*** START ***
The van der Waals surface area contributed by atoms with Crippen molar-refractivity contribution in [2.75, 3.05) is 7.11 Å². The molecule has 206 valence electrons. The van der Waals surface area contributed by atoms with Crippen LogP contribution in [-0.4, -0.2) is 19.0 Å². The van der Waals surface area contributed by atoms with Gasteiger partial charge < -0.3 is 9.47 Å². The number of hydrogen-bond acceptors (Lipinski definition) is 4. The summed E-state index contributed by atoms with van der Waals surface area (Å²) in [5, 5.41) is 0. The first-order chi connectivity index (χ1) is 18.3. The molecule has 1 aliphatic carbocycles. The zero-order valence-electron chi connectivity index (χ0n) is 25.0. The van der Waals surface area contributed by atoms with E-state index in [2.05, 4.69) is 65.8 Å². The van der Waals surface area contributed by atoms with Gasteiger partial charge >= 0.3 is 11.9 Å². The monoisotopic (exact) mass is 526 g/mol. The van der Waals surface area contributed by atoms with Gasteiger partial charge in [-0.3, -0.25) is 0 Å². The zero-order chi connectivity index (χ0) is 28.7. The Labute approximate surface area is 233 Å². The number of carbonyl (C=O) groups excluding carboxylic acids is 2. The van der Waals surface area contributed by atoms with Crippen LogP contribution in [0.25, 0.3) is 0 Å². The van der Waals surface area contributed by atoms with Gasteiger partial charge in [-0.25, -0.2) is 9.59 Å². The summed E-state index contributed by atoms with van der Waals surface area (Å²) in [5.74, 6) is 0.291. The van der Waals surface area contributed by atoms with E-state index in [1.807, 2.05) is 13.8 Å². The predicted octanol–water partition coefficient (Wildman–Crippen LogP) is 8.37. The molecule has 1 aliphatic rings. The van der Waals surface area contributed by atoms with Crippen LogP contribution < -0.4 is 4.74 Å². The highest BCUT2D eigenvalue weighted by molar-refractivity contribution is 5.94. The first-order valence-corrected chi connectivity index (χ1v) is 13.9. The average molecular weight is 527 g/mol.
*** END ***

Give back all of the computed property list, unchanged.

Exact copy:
The van der Waals surface area contributed by atoms with Crippen molar-refractivity contribution in [2.75, 3.05) is 7.11 Å². The molecule has 206 valence electrons. The van der Waals surface area contributed by atoms with Crippen LogP contribution in [-0.4, -0.2) is 19.0 Å². The van der Waals surface area contributed by atoms with Gasteiger partial charge < -0.3 is 9.47 Å². The number of hydrogen-bond acceptors (Lipinski definition) is 4. The summed E-state index contributed by atoms with van der Waals surface area (Å²) in [5, 5.41) is 0. The first-order chi connectivity index (χ1) is 18.3. The molecule has 1 aliphatic carbocycles. The zero-order valence-electron chi connectivity index (χ0n) is 25.0. The van der Waals surface area contributed by atoms with E-state index in [2.05, 4.69) is 65.8 Å². The van der Waals surface area contributed by atoms with Gasteiger partial charge >= 0.3 is 11.9 Å². The monoisotopic (exact) mass is 526 g/mol. The van der Waals surface area contributed by atoms with Gasteiger partial charge in [-0.3, -0.25) is 0 Å². The zero-order chi connectivity index (χ0) is 28.7. The Labute approximate surface area is 233 Å². The number of carbonyl (C=O) groups excluding carboxylic acids is 2. The van der Waals surface area contributed by atoms with Crippen LogP contribution in [0.25, 0.3) is 0 Å². The van der Waals surface area contributed by atoms with Gasteiger partial charge in [-0.25, -0.2) is 9.59 Å². The summed E-state index contributed by atoms with van der Waals surface area (Å²) in [5.74, 6) is 0.291. The van der Waals surface area contributed by atoms with E-state index in [1.807, 2.05) is 13.8 Å². The predicted octanol–water partition coefficient (Wildman–Crippen LogP) is 8.37. The molecule has 1 aliphatic rings. The van der Waals surface area contributed by atoms with Crippen LogP contribution < -0.4 is 4.74 Å². The highest BCUT2D eigenvalue weighted by molar-refractivity contribution is 5.94. The first-order valence-corrected chi connectivity index (χ1v) is 13.9. The average molecular weight is 527 g/mol.